Standards Alignments
Addressing 4.NF.C, 4.NF.C.5, 4.NF.C.6, 4.NF.C.7
Section Learning Goals
  • Represent, compare, and order decimals to the hundredths by reasoning about their size.
  • Write tenths and hundredths in decimal notation.

Previously, students learned that there are 10 hundredths in 1 tenth and explored tenths and hundredths in fraction notation. In this section, they learn to represent and reason about tenths and fractions in decimal notation.

Students relate \(\frac{1}{10}\) to the notation 0.1 and \(\frac{1}{100}\) to 0.01. They learn to read 0.1 as “one tenth” and 0.01 as “one hundredth,” the same way these numbers are called when written in fraction notation. To see the connections between the fraction notation, decimal notation, and the word name, students reason with unit squares (representing 1) divided into hundredths.

The squares in this section are shaded from left to right, to reflect the digits in a decimal. For example, the number 1.33 is represented by shading a full square that represents 1, 3 columns in the next large square, and 3 small squares in the adjacent column.

Base Ten Diagrams with Decimals.

The structure of the unit square grid helps to illustrate the equivalence of \(\frac{10}{100}\) and \(\frac{1}{10}\). It also allows students to see that 0.10 is equivalent to 0.1, and to generalize it to other equivalent tenths and hundredths, for instance \(0.20 = 0.2\) and \(0.5 = 0.50\)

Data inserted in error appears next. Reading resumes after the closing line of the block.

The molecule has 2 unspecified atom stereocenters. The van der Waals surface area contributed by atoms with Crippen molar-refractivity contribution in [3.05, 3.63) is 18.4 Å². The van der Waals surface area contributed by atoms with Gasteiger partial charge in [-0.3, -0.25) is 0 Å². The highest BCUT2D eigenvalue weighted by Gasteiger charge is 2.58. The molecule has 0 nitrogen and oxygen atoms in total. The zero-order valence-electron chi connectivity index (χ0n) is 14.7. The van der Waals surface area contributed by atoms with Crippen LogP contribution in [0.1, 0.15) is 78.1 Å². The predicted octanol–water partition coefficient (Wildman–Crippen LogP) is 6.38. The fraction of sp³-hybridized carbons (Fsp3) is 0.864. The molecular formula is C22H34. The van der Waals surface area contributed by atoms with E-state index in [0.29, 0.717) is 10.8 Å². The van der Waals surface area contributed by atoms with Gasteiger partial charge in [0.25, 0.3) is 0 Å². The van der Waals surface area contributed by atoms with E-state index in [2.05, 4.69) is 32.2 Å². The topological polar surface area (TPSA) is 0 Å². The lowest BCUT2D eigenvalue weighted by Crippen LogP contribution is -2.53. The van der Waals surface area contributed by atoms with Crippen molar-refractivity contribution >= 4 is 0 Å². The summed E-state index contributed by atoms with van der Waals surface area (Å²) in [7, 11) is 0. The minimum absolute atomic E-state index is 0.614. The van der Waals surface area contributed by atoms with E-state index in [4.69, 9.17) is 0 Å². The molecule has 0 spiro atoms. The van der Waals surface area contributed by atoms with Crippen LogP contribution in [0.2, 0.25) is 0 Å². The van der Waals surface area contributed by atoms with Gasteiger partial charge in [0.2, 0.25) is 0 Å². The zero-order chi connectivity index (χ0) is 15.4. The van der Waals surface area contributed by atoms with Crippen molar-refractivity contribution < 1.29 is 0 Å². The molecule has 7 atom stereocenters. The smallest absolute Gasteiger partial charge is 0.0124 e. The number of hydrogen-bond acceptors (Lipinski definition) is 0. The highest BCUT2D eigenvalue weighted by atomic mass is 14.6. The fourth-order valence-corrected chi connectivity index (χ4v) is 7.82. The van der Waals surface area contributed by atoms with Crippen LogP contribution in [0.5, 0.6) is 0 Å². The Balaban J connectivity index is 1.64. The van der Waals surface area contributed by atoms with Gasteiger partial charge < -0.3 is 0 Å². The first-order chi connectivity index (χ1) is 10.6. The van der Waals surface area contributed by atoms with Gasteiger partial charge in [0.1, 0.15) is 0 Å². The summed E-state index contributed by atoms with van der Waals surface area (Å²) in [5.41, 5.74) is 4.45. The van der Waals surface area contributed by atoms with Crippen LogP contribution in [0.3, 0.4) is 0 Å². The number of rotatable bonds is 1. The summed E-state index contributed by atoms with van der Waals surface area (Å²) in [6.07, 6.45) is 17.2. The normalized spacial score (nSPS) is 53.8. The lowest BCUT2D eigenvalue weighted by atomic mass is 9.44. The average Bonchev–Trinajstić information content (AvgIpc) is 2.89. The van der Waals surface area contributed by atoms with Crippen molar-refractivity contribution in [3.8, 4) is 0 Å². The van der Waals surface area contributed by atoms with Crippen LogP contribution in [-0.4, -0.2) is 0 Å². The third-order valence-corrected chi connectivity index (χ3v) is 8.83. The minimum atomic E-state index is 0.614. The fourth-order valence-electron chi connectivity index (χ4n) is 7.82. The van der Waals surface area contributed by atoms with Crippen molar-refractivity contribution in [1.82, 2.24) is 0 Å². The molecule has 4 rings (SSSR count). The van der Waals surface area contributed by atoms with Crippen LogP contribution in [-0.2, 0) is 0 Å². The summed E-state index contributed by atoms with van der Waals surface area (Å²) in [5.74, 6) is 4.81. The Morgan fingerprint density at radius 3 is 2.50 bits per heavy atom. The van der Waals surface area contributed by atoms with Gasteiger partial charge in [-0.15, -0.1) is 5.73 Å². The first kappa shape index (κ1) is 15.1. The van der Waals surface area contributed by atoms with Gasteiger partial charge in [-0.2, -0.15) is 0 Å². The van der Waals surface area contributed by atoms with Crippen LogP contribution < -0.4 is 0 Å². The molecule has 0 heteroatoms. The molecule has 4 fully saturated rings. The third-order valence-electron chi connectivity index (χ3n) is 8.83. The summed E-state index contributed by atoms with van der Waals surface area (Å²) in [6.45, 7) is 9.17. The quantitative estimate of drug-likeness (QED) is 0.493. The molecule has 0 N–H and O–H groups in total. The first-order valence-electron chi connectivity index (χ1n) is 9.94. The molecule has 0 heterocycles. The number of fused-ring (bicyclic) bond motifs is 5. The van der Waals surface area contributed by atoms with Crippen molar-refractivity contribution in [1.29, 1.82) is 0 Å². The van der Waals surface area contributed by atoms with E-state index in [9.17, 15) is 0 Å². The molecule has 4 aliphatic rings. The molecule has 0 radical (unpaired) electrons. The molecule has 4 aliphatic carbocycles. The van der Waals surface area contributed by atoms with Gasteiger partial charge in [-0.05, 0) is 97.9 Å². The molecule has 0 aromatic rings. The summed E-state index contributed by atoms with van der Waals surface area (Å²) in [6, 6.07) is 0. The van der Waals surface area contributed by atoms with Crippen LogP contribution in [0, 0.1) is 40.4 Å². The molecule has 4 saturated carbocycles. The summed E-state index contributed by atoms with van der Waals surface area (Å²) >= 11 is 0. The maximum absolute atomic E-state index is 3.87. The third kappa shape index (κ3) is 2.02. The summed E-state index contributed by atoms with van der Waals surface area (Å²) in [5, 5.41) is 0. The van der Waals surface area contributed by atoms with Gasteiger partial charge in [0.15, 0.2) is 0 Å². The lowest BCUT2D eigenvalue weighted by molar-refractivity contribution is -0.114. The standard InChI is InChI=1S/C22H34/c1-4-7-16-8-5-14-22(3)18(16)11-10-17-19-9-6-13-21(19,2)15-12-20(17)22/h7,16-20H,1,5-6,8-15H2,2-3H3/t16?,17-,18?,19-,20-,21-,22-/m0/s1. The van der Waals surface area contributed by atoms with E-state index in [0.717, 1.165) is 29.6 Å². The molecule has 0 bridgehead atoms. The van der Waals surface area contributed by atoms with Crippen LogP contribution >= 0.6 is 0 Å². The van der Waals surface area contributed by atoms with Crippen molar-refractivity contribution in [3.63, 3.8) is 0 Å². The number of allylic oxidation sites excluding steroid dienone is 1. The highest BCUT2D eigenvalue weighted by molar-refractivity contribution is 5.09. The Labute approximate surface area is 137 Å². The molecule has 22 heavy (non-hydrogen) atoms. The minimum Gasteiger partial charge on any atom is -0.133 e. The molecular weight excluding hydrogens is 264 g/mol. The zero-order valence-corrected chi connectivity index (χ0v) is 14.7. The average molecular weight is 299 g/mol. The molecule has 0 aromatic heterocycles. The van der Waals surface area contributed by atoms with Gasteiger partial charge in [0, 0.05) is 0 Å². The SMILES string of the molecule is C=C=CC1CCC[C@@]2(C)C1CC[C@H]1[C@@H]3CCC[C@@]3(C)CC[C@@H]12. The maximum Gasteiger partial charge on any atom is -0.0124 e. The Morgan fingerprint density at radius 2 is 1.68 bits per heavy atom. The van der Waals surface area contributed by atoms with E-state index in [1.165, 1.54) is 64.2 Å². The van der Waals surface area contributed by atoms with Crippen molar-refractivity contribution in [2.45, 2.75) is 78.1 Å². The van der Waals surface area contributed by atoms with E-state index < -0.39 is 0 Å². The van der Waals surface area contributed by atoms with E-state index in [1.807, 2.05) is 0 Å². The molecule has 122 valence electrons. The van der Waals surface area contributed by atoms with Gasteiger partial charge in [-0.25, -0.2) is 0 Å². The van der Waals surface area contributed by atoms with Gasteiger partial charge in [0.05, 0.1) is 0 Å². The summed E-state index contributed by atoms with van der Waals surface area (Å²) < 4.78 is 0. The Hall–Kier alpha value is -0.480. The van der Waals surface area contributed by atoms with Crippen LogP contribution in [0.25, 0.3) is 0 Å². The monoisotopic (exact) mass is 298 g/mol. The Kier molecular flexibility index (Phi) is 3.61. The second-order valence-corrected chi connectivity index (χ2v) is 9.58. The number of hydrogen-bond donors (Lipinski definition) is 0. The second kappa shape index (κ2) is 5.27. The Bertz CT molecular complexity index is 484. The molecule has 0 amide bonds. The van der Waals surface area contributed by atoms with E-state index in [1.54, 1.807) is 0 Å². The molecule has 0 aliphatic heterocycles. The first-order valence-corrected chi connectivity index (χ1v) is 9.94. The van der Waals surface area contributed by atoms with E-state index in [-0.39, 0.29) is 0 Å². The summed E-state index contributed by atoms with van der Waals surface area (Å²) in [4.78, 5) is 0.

In these materials, decimals less than 1 are expressed with a leading zero. Consider explaining to students the zero is sometimes omitted and this doesn’t impact the value of the decimal.

Later in the section, students use benchmarks such as 0.5 and the relationship between tenths and hundredths to locate and label decimals on a number line. They compare and order decimals based on size and write comparison statements using the symbols <, >, and =. 

Number line. First tick mark, 0. Second tick mark, 1 tenth. Fifth tick mark, labeled, point A. Point B in between sixth and seventh tick mark, but closer to the seventh tick mark.

PLC: Lesson 3, Activity 2, Points on Number Lines

Section B: Place-value Relationships through 1,000,000

Standards Alignments
Addressing 4.NBT.A.1, 4.NBT.A.2, 4.NBT.B.4
Section Learning Goals
  • Read, represent, and describe the relative magnitude of multi-digit whole numbers up to 1 million.
  • Recognize that in a multi-digit whole number, the value of a digit in one place represents ten times what it represents in the place to its right.

In this section, students make sense of whole numbers up to the hundred-thousands place, learn to read and write them, and deepen their understanding of place value.

Students begin by using base-ten blocks and diagrams to represent and reason about multi-digit numbers. They quickly see the limits of using base-ten blocks to represent large numbers when the smallest cube represents 1. For example, this collection represents 1,325. If the smallest block has a value of 10 or ten times as much, however, the same collection would represent 13,250. The reasoning here prepares them to think about place-value relationships. 

Photograph, base ten blocks.

As students analyze and draw base-ten diagrams and write multi-digit numbers in expanded form, they observe structure and begin to understand the value of the digit in each position (MP7). They see the “ten times” relationship between the value of a digit in one place and that of the same digit in a place to its right. For example, \(300,\!000 = 10 \times 30,\!000\), so the 3 in 347,000 has a value ten times that of the 3 in 34,700.